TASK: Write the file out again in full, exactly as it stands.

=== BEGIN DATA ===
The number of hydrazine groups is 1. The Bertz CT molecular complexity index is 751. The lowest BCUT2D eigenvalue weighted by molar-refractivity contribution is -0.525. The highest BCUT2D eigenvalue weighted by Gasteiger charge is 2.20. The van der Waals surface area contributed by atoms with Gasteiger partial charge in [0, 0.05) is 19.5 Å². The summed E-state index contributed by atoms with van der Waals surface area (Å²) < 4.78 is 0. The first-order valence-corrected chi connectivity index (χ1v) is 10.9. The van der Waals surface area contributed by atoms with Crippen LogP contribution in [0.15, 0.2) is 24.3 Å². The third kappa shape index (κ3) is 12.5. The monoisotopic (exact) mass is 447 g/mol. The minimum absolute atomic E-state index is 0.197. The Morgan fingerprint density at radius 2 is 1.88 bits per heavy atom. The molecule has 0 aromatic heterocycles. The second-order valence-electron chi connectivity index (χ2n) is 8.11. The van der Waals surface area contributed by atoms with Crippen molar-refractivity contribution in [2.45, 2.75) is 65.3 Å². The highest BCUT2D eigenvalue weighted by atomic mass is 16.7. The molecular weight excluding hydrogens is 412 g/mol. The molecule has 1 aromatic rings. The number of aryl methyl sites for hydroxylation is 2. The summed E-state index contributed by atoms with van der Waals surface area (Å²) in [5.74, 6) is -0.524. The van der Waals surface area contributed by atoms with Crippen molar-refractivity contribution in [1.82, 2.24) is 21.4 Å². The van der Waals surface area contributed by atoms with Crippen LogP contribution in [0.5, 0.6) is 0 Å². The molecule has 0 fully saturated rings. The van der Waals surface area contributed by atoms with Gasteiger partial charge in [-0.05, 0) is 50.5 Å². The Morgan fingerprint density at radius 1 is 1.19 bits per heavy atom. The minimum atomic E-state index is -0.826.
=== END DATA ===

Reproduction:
The number of hydrazine groups is 1. The Bertz CT molecular complexity index is 751. The lowest BCUT2D eigenvalue weighted by molar-refractivity contribution is -0.525. The highest BCUT2D eigenvalue weighted by Gasteiger charge is 2.20. The van der Waals surface area contributed by atoms with Gasteiger partial charge in [0, 0.05) is 19.5 Å². The summed E-state index contributed by atoms with van der Waals surface area (Å²) < 4.78 is 0. The first-order valence-corrected chi connectivity index (χ1v) is 10.9. The van der Waals surface area contributed by atoms with Crippen LogP contribution in [0.15, 0.2) is 24.3 Å². The third kappa shape index (κ3) is 12.5. The monoisotopic (exact) mass is 447 g/mol. The minimum absolute atomic E-state index is 0.197. The Morgan fingerprint density at radius 2 is 1.88 bits per heavy atom. The molecule has 0 aromatic heterocycles. The second-order valence-electron chi connectivity index (χ2n) is 8.11. The van der Waals surface area contributed by atoms with Crippen molar-refractivity contribution in [2.45, 2.75) is 65.3 Å². The highest BCUT2D eigenvalue weighted by atomic mass is 16.7. The molecular weight excluding hydrogens is 412 g/mol. The molecule has 1 aromatic rings. The number of aryl methyl sites for hydroxylation is 2. The summed E-state index contributed by atoms with van der Waals surface area (Å²) in [5.74, 6) is -0.524. The van der Waals surface area contributed by atoms with Crippen molar-refractivity contribution in [1.82, 2.24) is 21.4 Å². The van der Waals surface area contributed by atoms with Crippen LogP contribution in [0.5, 0.6) is 0 Å². The molecule has 0 fully saturated rings. The van der Waals surface area contributed by atoms with Gasteiger partial charge in [-0.05, 0) is 50.5 Å². The Morgan fingerprint density at radius 1 is 1.19 bits per heavy atom. The minimum atomic E-state index is -0.826.